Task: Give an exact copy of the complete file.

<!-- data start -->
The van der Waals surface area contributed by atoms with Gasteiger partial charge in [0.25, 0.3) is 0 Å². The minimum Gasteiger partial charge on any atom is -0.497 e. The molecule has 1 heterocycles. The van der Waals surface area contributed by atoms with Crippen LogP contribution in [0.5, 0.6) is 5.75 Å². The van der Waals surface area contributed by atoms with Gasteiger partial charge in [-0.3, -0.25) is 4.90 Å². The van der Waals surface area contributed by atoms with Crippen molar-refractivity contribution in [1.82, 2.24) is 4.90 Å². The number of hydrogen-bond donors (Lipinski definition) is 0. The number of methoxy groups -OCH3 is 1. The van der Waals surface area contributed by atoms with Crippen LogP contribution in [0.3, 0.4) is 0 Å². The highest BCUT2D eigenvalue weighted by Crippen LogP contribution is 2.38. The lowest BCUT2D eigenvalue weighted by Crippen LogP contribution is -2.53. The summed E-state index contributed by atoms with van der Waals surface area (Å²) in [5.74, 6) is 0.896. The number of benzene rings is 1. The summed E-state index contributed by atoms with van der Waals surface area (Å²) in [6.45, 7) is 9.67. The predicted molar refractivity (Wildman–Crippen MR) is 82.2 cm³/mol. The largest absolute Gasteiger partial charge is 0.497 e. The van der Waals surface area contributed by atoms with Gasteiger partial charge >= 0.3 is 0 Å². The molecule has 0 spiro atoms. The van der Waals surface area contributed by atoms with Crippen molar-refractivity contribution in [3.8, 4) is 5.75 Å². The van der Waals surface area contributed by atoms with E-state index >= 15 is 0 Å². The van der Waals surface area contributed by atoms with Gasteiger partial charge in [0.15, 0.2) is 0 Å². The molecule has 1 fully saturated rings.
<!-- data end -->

The van der Waals surface area contributed by atoms with Gasteiger partial charge in [0.25, 0.3) is 0 Å². The minimum Gasteiger partial charge on any atom is -0.497 e. The molecule has 1 heterocycles. The van der Waals surface area contributed by atoms with Crippen LogP contribution in [0.5, 0.6) is 5.75 Å². The van der Waals surface area contributed by atoms with Gasteiger partial charge in [-0.3, -0.25) is 4.90 Å². The van der Waals surface area contributed by atoms with Crippen molar-refractivity contribution in [1.82, 2.24) is 4.90 Å². The number of hydrogen-bond donors (Lipinski definition) is 0. The number of methoxy groups -OCH3 is 1. The van der Waals surface area contributed by atoms with Crippen LogP contribution in [0.3, 0.4) is 0 Å². The highest BCUT2D eigenvalue weighted by Crippen LogP contribution is 2.38. The lowest BCUT2D eigenvalue weighted by Crippen LogP contribution is -2.53. The summed E-state index contributed by atoms with van der Waals surface area (Å²) in [5.74, 6) is 0.896. The number of benzene rings is 1. The summed E-state index contributed by atoms with van der Waals surface area (Å²) in [6.45, 7) is 9.67. The predicted molar refractivity (Wildman–Crippen MR) is 82.2 cm³/mol. The largest absolute Gasteiger partial charge is 0.497 e. The van der Waals surface area contributed by atoms with Gasteiger partial charge >= 0.3 is 0 Å². The molecule has 0 spiro atoms. The van der Waals surface area contributed by atoms with Crippen molar-refractivity contribution in [3.8, 4) is 5.75 Å². The van der Waals surface area contributed by atoms with E-state index >= 15 is 0 Å². The van der Waals surface area contributed by atoms with Gasteiger partial charge in [0.15, 0.2) is 0 Å². The molecule has 1 fully saturated rings.